Made in 1976, the summer of the great heatwave that swept across Britain bringing drought, hosepipe bans and melting roads, Get ‘Em Off captures the slowly fading sleazy world of London’s strip clubs. Filmed mainly at Soho’s Nell Gwynne Club, the documentary strikes an awkward balance between laddish banter and documenting the performances by the strippers: Miss Anne, Miss Alby, Miss Chastity, Miss Cher, Miss Carmen, Miss Anna, Miss Linda, Miss Coursetta. we see these girls perform their routines in front of tinsel, drapes, under Kenneth Anger-style lighting.

“Strippers,” we are told, “have their own language.”

There’s a movement called ‘The Coffee Grinder’. You write the letter O with your axel, know what I mean?, whilst in the bump the hips spring forward, sometimes called bump and grind. There’s the ‘The Trailer’ which is the strut before the strip, that’s what we’ve been looking at up to now; we’ve seen three examples of it; then there’s the quiver and the shimmer and the we’re going to see the lot.

Many of these strip clubs became the venues for punks and New Romantics, starting a whole new world of club culture during the 1980s and early 1990s.
The commentary is performed by actor Kenneth Macleod and presenter Hugh Scully, best known for his work with the BBC on Nationwide and the Antiques Road Show. The inclusion of these two rather straight, respectable individuals (a bit like having the Muppets’ Statler and Waldorf in attendance) gives the film a nod of establishment approval. The pair continue:

They don’t believe in giving it to them all at once or too quickly; Strippers have motto’s like:
‘Make ‘em wait and
‘Don’t be too eager’
‘Give Hell’
‘Make them go dry at the mouth’
‘Freeze to marble in their seats’
‘Give them a create of blink in case they miss something’
‘Make them beg with their eyes and howl like wolves under a full moon’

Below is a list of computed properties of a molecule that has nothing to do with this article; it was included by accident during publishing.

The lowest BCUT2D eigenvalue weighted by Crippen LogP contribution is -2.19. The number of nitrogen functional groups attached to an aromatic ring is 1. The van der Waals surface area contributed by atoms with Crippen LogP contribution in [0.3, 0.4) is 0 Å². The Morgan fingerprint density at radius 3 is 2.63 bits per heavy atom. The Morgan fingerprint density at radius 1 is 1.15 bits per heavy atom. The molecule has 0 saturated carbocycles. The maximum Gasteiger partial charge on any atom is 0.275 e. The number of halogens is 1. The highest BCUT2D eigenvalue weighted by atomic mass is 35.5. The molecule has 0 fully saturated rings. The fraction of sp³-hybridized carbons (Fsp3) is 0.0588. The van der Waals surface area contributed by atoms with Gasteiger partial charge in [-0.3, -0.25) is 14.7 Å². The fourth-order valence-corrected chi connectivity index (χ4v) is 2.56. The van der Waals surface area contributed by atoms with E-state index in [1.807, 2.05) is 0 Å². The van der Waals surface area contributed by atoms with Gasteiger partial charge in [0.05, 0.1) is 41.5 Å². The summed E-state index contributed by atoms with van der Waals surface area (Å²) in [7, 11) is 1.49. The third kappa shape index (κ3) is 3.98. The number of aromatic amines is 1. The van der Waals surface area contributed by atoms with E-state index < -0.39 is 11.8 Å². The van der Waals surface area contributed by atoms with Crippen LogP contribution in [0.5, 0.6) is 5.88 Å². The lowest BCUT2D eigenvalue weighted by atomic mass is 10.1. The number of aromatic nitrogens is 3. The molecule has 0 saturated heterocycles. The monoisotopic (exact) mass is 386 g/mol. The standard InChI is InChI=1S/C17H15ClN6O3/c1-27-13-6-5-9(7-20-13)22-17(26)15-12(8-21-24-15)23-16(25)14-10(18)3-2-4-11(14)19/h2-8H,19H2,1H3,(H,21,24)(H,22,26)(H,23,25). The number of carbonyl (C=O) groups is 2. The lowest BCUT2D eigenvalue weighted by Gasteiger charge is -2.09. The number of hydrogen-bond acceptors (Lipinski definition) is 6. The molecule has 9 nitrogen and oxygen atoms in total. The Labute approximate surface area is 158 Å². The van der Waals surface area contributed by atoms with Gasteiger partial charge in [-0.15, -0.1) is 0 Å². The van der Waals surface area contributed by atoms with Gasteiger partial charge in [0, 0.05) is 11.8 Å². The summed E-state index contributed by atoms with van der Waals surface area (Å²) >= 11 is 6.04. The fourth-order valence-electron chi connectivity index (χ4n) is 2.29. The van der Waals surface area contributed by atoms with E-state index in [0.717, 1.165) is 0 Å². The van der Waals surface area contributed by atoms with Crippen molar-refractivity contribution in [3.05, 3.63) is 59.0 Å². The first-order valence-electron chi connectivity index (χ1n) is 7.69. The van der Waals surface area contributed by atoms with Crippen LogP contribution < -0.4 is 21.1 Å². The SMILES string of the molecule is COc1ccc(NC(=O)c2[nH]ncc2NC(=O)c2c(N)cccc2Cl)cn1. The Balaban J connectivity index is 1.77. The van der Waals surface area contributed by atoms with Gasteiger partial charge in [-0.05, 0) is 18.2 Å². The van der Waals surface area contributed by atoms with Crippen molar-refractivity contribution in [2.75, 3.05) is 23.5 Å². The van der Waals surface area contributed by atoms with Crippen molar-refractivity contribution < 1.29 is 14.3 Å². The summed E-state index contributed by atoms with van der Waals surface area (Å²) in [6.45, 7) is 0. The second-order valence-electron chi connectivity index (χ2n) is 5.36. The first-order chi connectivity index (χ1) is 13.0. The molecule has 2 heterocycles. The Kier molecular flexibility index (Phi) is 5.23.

After all, they have come here to have a good time. The tease is the thing; Men in a hurry shouldn’t go to strip clubs. For every customer who loses his cool and shouts ‘Get It Off!’ the stripper is ready with the answer “Can’t You See Anything Yet?’

What they do see is refreshingly absent of silicon, Botox, and vajazzle.
The full NSFW documentary ‘Get ‘Em Off,’ after the jump…

Posted by Paul Gallagher | Leave a comment
Sun City Girls’ Alan Bishop pays mind-bending tribute to Indonesian psych-rockers Koes Plus

Bands like Sun City Girls don’t come around often. Born in the Phoenix, AZ weirdo-punk scene that birthed the Meat Puppets and JFA, Sun City Girls distinguished themselves by being the weirdest. Cheekily naming themselves after a retirement community northwest of Phoenix, they explored long-form improv, tape manipulation, and world music, with lyrics steeped in esoterica and UFOlogy. They were a musically gifted, wonderfully tweaked, consciousness-expanding delight, and in about two and a half decades of existence, the prolific band produced dozens upon dozens of full-length releases. Just between 1986 and 1989 alone, they released about two dozen cassettes, none of which are gettable except for the first, the astonishing Midnight Cowboys From Ipanema—a hodgepodge of warped classic rock covers and short original song snippets recorded on a tape deck whose batteries were dying—which was reissued on CD in 1994. Other vital SCG albums include 1990’s definitive Torch of the Mystics (did I say “definitive” when I meant “essential?” OOPS), Dante’s Disneyland Inferno, 98.6 IS DEATH, and their surprisingly accessible swan song, Funeral Mariachi.